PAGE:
American Indian Movement (AIM): Images & Artifacts

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AIM—the American Indian Movement—began in Minneapolis, Minnesota, in the summer of 1968. It began taking form when 200 people from the Indian community turned out for a meeting called by a group of Native American community activists led by George Mitchell, Dennis Banks, and Clyde Bellecourt. Frustrated by discrimination and decades of federal Indian policy, they came together to discuss the critical issues restraining them and to take control over their own destiny. Out of that ferment and determination, the American Indian Movement was born.

AIM's leaders spoke out against high unemployment, slum housing, and racist treatment, fought for treaty rights and the reclamation of tribal land, and advocated on behalf of urban Indians whose situation bred illness and poverty. They opened the K-12 Heart of the Earth Survival School in 1971, and in 1972, mounted the Trail of Broken Treaties march on Washington, D.C., where they took over the Bureau of Indian Affairs (BIA), in protest of its policies, and with demands for their reform.

The revolutionary fervor of AIM's leaders drew the attention of the FBI and the CIA, who then set out to crush the movement. Their ruthless suppression of AIM during the early 1970s sowed the seeds of the confrontation that followed in February, 1973, when AIM leader Russell Means and his followers took over the small Indian community of Wounded Knee, South Dakota, in protest of its allegedly corrupt government. When FBI agents were dispatched to remove the AIM occupiers, a standoff ensued. Through the resulting siege that lasted for 71 days, two people were killed, twelve wounded, and twelve hundred arrested. Wounded Knee was a seminal event, drawing worldwide attention to the plight of American Indians. AIM leaders were later tried in a Minnesota court and, after a trial that lasted for eight months, were acquitted of wrongdoing.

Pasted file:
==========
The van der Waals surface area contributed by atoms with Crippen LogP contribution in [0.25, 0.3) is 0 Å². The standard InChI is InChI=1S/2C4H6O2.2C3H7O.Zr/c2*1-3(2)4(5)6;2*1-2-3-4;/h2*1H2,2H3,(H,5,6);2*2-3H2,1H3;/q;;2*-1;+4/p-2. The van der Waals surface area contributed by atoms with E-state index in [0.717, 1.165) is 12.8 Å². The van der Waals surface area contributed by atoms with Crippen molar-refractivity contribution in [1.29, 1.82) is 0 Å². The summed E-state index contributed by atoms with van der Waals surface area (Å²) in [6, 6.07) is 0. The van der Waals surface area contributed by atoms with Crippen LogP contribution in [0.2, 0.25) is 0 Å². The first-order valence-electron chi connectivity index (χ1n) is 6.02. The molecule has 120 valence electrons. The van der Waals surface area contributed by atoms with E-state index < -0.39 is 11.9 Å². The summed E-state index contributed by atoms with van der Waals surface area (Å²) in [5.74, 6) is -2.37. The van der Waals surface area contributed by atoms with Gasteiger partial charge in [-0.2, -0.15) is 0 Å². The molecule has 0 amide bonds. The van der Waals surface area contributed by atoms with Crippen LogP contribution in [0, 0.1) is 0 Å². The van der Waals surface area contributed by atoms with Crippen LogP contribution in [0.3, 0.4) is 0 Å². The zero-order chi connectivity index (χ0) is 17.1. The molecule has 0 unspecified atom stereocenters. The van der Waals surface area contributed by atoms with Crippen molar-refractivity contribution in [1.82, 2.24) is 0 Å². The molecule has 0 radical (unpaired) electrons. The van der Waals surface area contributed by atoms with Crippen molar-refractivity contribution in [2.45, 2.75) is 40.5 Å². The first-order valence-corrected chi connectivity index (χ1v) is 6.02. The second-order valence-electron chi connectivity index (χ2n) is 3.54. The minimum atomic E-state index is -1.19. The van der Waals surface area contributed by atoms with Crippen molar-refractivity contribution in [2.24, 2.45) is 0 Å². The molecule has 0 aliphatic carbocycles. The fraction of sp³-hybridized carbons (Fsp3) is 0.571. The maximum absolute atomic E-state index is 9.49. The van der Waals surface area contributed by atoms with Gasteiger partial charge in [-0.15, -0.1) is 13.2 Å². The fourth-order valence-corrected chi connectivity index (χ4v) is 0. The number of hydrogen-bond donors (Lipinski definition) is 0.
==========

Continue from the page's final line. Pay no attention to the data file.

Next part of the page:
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A.I.M. Wounded Knee button–Circular laminated paper button with a tinned-iron shell and closed pin back. The button features the American Indian Movement (AIM) logo, reading: "AMERICAN INDIAN MOVEMENT / REMEMBER WOUNDED KNEE / 1890 / 1990 / 1973". The button was used at the A.I.M. pow-wow at the Minneapolis American Indian Center on December 29, 1990.

AIM / Remember Wounded Knee patch–White AIM/Remember Wounded Knee patch with black and red embroidery. 1973.

Button–Promoting the American Indian Movement. Circa late 1960's to early 1970's.

Thank you card–Postcard with black and white image of two Native American children behind an "AIM PATROL" sign. The back of the card contains message of thanks for supporting the "Cooperating Fund Drive / Real People. Real Change.", as well as the organization's address in Saint Paul, Minnesota, and a quote from the children pictured on the front.

American Indian Movement button–Round pinback button commemorating the 22nd anniversary of the American Indian Movement (AIM). Text around the edge reads, "Gathering of Nations / AUG. 31-SEPT. 3, / 1990 / AMERICAN INDIAN MOVEMENT/ 1968 1990 / 22nd ANNIVERSARY / FORT SNELLING STATE PARK" with an image of an eagle with spread wings and "AIM"at the center.

American Indian Movement (AIM) Patches, Pins and Images
American Indian Movement (AIM) Patches, Pins and Images
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